Ailing BlackBerry Maker Faces Shareholder Scrutiny
MELISSA BLOCK, HOST:
This is ALL THINGS CONSIDERED from NPR News. I'm Melissa Block.
ROBERT SIEGEL, HOST:
And I'm Robert Siegel. Executives of the company that makes BlackBerries faced their shareholders today in Ottawa, Canada, and it was not a happy meeting. [POST-BROADCAST CORRECTION: The meeting was held in Waterloo, Ontario, not in Ottawa.]
Many investors are upset with the way Research in Motion has been run. The value of RIM stock has plummeted 80 percent with growing competition from iPhones and Droids. And now the company's new management team is trying to convince investors it can turn things around.
NPR's Jim Zarroli reports.
JIM ZARROLI, BYLINE: At RIM's annual meeting in Ontario, the air was thick with skepticism about where the company is going. Investor Philip Rayson said it was time for board members to resign.
PHILIP RAYSON: I'm extremely irritated. Why did they let it get out of hand so badly and so much?
ZARROLI: Shareholders such as Rayson blame the company for complacency. Once a leader in the SmartPhone field, RIM has seen its market share erode because of competition, especially from iPhones. RIM has responded by replacing most of its senior managers. It's also invested heavily in a new generation of smartphone to be called BlackBerry 10. It's supposed to provide the kind of touchscreen technology that users like in iPhones and Androids.
But analyst Katarina Milanazi(ph) of the Gartner Group says there are still a lot of questions about the new product and whether it can compete with Apple.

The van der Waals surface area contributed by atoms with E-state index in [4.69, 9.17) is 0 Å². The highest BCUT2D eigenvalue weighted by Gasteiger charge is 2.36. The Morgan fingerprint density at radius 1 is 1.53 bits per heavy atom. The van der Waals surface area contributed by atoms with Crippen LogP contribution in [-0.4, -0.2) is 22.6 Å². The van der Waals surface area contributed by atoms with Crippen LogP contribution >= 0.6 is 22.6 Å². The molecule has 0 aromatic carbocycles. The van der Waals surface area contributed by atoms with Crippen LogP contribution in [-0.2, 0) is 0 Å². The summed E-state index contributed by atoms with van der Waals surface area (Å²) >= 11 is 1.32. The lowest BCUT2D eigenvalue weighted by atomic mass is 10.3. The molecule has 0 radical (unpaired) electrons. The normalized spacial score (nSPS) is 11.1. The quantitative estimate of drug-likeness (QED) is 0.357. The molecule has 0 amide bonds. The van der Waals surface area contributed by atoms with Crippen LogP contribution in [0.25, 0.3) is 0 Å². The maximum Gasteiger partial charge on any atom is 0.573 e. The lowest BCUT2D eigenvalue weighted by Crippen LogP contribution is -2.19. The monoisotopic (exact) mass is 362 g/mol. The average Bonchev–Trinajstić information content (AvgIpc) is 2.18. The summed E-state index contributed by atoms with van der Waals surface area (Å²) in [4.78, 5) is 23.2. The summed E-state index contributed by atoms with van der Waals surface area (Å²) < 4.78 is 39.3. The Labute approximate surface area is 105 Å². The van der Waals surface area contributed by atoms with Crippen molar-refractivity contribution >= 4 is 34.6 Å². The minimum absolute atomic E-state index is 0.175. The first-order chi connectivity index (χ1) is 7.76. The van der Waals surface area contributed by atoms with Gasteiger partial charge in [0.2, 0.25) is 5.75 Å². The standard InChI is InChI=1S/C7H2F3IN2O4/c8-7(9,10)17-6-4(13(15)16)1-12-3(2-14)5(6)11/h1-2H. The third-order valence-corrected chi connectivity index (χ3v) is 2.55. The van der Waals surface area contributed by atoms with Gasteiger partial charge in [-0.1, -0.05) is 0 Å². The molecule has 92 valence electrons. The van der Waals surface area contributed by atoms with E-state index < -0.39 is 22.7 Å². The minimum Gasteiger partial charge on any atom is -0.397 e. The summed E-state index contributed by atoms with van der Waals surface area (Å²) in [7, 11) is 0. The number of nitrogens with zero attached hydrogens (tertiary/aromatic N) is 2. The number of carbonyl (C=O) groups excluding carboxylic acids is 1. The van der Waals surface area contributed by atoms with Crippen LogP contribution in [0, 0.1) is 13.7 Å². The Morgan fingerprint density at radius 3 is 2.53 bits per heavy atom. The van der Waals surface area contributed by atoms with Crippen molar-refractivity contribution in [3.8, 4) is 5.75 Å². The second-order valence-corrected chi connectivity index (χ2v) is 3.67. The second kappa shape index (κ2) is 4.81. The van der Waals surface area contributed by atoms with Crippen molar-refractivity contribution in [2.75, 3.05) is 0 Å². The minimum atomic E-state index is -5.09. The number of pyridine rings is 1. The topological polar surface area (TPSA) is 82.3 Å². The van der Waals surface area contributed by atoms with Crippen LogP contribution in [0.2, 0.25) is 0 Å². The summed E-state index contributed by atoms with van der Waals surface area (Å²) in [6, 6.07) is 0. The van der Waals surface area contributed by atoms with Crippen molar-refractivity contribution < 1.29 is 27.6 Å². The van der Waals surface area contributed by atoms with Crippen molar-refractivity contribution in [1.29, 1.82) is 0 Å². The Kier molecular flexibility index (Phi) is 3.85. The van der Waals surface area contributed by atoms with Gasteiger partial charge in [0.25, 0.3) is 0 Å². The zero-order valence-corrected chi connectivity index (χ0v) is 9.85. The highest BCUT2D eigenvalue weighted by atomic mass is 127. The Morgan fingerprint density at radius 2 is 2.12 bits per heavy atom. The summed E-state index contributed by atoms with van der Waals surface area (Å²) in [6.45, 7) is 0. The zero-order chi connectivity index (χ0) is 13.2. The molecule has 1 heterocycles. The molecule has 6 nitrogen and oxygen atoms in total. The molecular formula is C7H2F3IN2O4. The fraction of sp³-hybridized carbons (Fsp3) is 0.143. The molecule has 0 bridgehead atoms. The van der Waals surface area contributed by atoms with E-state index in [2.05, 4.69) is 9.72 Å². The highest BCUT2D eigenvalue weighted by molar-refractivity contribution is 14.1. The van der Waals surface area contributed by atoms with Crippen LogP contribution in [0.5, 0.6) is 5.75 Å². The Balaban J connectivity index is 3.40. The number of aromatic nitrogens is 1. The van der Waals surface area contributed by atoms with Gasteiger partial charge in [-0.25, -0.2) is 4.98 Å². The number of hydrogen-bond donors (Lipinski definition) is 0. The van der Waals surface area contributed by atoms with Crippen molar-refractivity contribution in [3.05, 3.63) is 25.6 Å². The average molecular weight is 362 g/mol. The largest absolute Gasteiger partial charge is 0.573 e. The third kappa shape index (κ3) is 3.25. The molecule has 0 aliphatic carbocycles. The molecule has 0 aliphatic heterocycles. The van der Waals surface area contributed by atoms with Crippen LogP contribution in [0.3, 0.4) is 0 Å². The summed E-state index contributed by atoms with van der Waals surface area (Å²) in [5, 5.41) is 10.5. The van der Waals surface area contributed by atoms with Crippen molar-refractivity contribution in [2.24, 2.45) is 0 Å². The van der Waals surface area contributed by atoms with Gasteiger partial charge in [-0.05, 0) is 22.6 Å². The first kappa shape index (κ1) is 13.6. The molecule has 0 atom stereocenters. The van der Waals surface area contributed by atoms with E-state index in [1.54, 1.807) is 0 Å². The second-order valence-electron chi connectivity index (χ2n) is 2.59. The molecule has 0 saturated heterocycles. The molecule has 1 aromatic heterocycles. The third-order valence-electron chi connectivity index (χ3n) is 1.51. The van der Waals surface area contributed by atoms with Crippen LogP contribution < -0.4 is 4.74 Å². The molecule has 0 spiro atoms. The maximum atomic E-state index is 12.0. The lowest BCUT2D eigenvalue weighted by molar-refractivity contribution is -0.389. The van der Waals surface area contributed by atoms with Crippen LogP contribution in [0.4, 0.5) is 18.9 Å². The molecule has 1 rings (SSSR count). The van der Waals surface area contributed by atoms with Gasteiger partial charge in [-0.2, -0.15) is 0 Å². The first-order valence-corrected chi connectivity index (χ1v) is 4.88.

KATARINA MILANAZI: The thing that they're still at the plotting phase of how we're going to tackle this going forward and, obviously, BlackBerry 10 is the big weapon - that's what they're going to use for a comeback.
ZARROLI: But the rollout of the new product has been delayed until the second quarter of next year and Milanazi says that has hurt the company.[POST-BROADCAST CORRECTION: The BlackBerry 10 will be launched in the first quarter of 2013.]
At the same time, RIM is sharply cutting costs. It's laying off nearly a third of its workforce and closing manufacturing sites.
Chief Executive Thorsten Heins has been at RIM since January.
THORSTEN HEINS: We want to move forward with a lean and nimble organization that can act quickly, is decisive and is aligned around our growth opportunities and our customers.
ZARROLI: One shareholder noted approvingly today that no expensive refreshments were served at the meeting. Company officials also noted that they planned a big shakeup of the board and had hired a company to help carry it out. But with the smartphone market growing fast, RIM has limited time to turn things around and, even if the company survives, it's not clear whether it will ever again be the kind of dominant player in the field that it once was.
Jim Zarroli, NPR News. Transcript provided by NPR, Copyright NPR.